This was my first blog post.
Sunday, June 14, 2009
I knew it would happen. All this talk of moving to Korea for the past year, and it’s been nothing but excitement. The thought of picking up and moving halfway around the world. Doing something that very few people we know have actually done. It’s all been very high energy.
But, oddly for me, not a single tear has dropped from my eyes. On the verge of any major life change, I have a habit of becoming very nostalgic before the change even happens. I cried like a baby months before moving from Cleveland to Chicago. Cleveland to Chicago! A six-hour drive. A one-hour flight. I would have thought a move to the opposite hemisphere would have elicited an emotional, blabbering mess months ago. But no, nothing. Not when I told my friends. Not when I told my family, especially my Grandma. Not at the Point of No Return when I told my boss, the man who signs my paychecks. Not a single one of the hundreds of mornings I’ve woken up to a breathtaking sunrise over Lake Michigan. Nothing.
Until this weekend. And it wasn’t some touching moment that triggered a tear, then another, then another. It was that thunderstorm that comes out of nowhere, for no reason, with no warning. I collapsed on Steve, all tears and snot flowing like Natty Light at a frat party. Ok, now it’s real.
That was Friday night. Yesterday I went to an energy workshop at my regular yoga place, not really sure what to expect of it. As the teacher began explaining ways to harness energy and quiet the mind, I thought ‘yeah right’ and wondered why I had committed the most unholy of yogic sins by eating bacon and eggs before class. On a croissant. With cheese. It sat there like a brick in my stomach, surely adding to the weighed-down feeling I was already carrying.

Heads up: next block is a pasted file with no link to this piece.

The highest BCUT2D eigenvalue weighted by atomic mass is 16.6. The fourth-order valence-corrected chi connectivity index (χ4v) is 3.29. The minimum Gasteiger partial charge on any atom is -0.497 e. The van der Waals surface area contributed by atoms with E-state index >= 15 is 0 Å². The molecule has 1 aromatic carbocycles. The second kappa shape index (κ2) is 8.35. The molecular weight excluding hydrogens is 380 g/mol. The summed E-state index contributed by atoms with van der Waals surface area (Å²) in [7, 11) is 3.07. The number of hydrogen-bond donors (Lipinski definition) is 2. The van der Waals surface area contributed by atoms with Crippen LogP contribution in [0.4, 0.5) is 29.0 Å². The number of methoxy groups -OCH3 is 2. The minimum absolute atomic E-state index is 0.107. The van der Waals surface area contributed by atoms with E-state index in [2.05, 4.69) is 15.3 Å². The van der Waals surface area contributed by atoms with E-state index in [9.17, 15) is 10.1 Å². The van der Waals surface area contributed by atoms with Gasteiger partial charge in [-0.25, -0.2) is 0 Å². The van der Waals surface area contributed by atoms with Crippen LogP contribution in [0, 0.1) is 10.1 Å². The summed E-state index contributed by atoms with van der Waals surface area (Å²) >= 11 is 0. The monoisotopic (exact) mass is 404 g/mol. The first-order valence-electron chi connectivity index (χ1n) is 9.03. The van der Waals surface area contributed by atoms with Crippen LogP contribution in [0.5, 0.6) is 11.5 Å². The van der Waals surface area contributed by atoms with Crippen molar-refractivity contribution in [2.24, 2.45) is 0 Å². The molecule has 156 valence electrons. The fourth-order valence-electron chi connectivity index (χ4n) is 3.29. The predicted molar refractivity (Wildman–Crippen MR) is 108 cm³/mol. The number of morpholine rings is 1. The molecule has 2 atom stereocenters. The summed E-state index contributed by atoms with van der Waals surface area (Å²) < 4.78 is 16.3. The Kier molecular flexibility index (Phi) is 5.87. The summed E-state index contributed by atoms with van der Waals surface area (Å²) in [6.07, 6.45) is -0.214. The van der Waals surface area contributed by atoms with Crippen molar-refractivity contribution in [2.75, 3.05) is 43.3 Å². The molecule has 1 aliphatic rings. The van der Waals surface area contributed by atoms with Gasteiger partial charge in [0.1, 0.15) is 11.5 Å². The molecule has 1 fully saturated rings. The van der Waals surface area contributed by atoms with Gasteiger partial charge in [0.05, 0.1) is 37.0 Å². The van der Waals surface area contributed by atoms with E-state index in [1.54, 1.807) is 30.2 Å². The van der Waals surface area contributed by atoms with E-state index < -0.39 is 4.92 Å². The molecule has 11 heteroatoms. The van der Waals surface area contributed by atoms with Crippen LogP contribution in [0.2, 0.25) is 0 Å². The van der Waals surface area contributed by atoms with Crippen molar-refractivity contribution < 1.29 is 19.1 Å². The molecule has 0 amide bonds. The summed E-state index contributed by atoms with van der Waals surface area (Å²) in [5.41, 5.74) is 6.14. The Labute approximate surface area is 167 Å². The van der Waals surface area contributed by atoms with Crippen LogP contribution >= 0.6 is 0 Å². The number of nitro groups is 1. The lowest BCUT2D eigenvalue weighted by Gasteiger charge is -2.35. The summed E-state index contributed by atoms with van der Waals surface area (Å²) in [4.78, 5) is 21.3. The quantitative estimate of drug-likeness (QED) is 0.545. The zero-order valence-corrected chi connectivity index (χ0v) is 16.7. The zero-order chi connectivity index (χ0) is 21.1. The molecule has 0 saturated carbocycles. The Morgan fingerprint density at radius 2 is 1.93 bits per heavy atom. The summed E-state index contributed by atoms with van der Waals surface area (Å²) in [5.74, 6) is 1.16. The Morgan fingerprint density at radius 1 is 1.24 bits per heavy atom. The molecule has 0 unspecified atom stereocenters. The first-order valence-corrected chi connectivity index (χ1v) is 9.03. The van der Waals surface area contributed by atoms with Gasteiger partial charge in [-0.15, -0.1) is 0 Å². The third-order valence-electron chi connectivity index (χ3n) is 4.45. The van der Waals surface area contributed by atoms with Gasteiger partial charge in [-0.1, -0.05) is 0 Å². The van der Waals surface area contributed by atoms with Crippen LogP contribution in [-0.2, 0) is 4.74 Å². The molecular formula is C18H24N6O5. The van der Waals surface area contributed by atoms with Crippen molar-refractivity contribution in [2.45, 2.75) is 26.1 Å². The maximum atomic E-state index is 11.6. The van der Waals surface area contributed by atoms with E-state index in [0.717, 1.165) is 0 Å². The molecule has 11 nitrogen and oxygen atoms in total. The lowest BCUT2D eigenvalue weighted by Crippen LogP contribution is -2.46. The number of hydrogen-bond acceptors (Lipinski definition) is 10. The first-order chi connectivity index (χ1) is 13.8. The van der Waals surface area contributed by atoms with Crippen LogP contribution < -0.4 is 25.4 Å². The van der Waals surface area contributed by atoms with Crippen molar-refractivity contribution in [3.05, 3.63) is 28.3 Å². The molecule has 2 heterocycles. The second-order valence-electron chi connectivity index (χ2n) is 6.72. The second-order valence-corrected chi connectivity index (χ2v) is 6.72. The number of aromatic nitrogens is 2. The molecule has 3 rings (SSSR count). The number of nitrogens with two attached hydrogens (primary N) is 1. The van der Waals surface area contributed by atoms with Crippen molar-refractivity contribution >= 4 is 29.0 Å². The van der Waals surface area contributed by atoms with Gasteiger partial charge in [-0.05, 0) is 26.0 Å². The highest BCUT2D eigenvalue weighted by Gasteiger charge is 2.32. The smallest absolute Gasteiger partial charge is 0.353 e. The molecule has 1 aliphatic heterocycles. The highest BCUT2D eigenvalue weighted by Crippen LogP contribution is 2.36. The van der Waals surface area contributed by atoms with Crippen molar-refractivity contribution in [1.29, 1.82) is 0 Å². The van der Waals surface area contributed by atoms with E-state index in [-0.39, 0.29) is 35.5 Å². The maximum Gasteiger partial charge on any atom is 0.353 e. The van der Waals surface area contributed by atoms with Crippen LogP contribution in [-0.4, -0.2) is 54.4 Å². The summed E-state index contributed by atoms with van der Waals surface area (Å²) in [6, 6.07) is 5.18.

As the discussion approached the element of fire, the teacher noted that it corresponded with the summer season, or the cycle of life where ideas turn to action. Appropriate for me, I thought. She gave us all spoons and said that she would conduct exercises to get us to bend them. Now, I’ve never had a doubt in my mind that certain people can do things like this, that not everything lies within the realm of scientific definition. But I’m not one of those people. So I participated in the exercises, doing whatever the teacher instructed but with no expectation. I visualized hot sun, nothing. I laughed like a maniac, nada. I danced around the room, nope. I confronted my emotions surrounding fear. Bend. Bend, bend, bend. The hard metal spoon became Playdough in my hand! (See above for the end result.)
As I’ve often discovered in yoga and in life, things get mucked up the minute the mind gets too involved. As soon as I started thinking about myself actually bending a metal spoon, it stopped. But the timing of this strange event was perfect. It put all the emotion I had experienced the night before into perspective. As I head on this journey to Korea and other yet-to-be-determined faraway lands, I want to open myself to receiving the energy of these places and their people. To change with them. To be the spoon.